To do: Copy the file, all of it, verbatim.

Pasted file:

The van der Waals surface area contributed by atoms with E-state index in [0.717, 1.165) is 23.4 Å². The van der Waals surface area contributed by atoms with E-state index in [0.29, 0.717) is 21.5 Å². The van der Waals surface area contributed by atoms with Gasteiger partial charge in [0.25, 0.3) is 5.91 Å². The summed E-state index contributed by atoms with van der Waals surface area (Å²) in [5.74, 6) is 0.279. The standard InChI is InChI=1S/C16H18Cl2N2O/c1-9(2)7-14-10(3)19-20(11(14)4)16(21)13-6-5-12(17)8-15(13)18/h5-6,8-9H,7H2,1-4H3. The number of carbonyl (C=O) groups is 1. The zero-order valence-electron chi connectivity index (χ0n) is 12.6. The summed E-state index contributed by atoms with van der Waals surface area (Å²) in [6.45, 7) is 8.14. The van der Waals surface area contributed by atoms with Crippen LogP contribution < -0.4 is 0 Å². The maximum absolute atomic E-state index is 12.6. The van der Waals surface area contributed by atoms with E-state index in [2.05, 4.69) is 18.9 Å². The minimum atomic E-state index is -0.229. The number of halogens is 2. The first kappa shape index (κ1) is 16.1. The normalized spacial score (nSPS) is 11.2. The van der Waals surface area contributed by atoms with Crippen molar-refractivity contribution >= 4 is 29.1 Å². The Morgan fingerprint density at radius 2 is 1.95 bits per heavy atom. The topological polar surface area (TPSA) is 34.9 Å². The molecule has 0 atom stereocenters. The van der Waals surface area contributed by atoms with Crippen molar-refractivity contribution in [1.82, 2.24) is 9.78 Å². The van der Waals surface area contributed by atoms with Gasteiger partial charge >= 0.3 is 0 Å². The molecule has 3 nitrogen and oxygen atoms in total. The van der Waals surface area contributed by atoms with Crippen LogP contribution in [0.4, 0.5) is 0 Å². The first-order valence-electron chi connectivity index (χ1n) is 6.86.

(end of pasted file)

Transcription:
The van der Waals surface area contributed by atoms with E-state index in [0.717, 1.165) is 23.4 Å². The van der Waals surface area contributed by atoms with E-state index in [0.29, 0.717) is 21.5 Å². The van der Waals surface area contributed by atoms with Gasteiger partial charge in [0.25, 0.3) is 5.91 Å². The summed E-state index contributed by atoms with van der Waals surface area (Å²) in [5.74, 6) is 0.279. The standard InChI is InChI=1S/C16H18Cl2N2O/c1-9(2)7-14-10(3)19-20(11(14)4)16(21)13-6-5-12(17)8-15(13)18/h5-6,8-9H,7H2,1-4H3. The number of carbonyl (C=O) groups is 1. The zero-order valence-electron chi connectivity index (χ0n) is 12.6. The summed E-state index contributed by atoms with van der Waals surface area (Å²) in [6.45, 7) is 8.14. The van der Waals surface area contributed by atoms with Crippen LogP contribution < -0.4 is 0 Å². The maximum absolute atomic E-state index is 12.6. The van der Waals surface area contributed by atoms with E-state index in [2.05, 4.69) is 18.9 Å². The minimum atomic E-state index is -0.229. The number of halogens is 2. The first kappa shape index (κ1) is 16.1. The normalized spacial score (nSPS) is 11.2. The van der Waals surface area contributed by atoms with Crippen molar-refractivity contribution >= 4 is 29.1 Å². The Morgan fingerprint density at radius 2 is 1.95 bits per heavy atom. The topological polar surface area (TPSA) is 34.9 Å². The molecule has 0 atom stereocenters. The van der Waals surface area contributed by atoms with Crippen molar-refractivity contribution in [1.82, 2.24) is 9.78 Å². The van der Waals surface area contributed by atoms with Gasteiger partial charge >= 0.3 is 0 Å². The molecule has 3 nitrogen and oxygen atoms in total. The van der Waals surface area contributed by atoms with Crippen LogP contribution in [0.4, 0.5) is 0 Å². The first-order valence-electron chi connectivity index (χ1n) is 6.86.